The Johannine Jesus taught this concept of agency in various ways concerning himself and God his Father. Jesus often said that the Father had given him his words and deeds (John 12.49; 14.10, 24; 17.8). And he said of the Father, “My teaching is not Mine, but His who sent Me. If anyone is willing to do His will, he will know of the teaching, whether it is of God or whether I speak from Myself” (7.16-17). Notice he distinguishes himself from God, that is, the Father. Another time Jesus said, “I have come in My Father’s name,” and he then called the Father “the one and only God” (5.43-44). This is similar to what the Johannine Jesus later prayed to the Father, saying, “This is eternal life, that they may know You, the only true God, and Jesus Christ whom You have sent” (17.3).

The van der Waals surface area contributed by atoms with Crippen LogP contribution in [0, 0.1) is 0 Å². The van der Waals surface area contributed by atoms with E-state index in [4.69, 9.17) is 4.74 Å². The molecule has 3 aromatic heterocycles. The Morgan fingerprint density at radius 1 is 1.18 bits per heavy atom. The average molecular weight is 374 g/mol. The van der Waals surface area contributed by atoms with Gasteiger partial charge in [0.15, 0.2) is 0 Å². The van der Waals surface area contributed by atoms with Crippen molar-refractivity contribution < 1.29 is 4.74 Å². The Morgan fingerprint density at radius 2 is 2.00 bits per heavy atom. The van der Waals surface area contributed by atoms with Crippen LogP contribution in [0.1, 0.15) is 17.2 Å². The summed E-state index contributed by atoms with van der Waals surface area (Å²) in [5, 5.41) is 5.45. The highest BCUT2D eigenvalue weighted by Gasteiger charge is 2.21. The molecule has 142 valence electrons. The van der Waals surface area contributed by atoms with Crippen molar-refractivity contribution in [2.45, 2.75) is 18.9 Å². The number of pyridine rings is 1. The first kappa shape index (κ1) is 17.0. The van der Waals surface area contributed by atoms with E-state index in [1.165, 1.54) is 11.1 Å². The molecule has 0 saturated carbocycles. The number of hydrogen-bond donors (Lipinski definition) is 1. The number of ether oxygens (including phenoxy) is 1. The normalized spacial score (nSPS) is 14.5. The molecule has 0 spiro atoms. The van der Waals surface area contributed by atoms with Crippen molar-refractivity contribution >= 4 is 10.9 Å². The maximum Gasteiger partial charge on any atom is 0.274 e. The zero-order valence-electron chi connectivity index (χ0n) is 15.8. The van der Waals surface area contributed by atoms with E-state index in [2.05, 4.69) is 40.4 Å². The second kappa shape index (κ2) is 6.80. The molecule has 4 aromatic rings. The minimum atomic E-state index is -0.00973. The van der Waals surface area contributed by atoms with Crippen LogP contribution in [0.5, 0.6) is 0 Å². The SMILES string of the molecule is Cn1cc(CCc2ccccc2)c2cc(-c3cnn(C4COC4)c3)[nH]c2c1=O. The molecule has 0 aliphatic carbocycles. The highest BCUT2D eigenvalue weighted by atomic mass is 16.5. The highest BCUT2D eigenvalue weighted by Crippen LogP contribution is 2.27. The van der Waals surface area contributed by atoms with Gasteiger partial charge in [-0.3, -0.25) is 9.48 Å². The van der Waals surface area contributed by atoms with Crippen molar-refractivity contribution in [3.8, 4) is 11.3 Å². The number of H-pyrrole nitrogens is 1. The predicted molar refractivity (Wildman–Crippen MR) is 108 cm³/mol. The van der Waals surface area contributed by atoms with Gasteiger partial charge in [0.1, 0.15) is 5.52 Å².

To rightly understand Jesus in the Gospel of John, Agent Christology can hardly be over-emphasized. It is the corrective to misinterpreting several Johannine texts in which Jesus is wrongly identified as God by (1) him claiming to be God or (2) him as God becoming a man (incarnation).

Moreover, in John’s gospel Agent Christology, also called Sending Christology, is the primary focus of saving faith for believers (John 16.27-30; 17.8). As God’s supreme agent, the Johannine Jesus functioned as God without actually being God.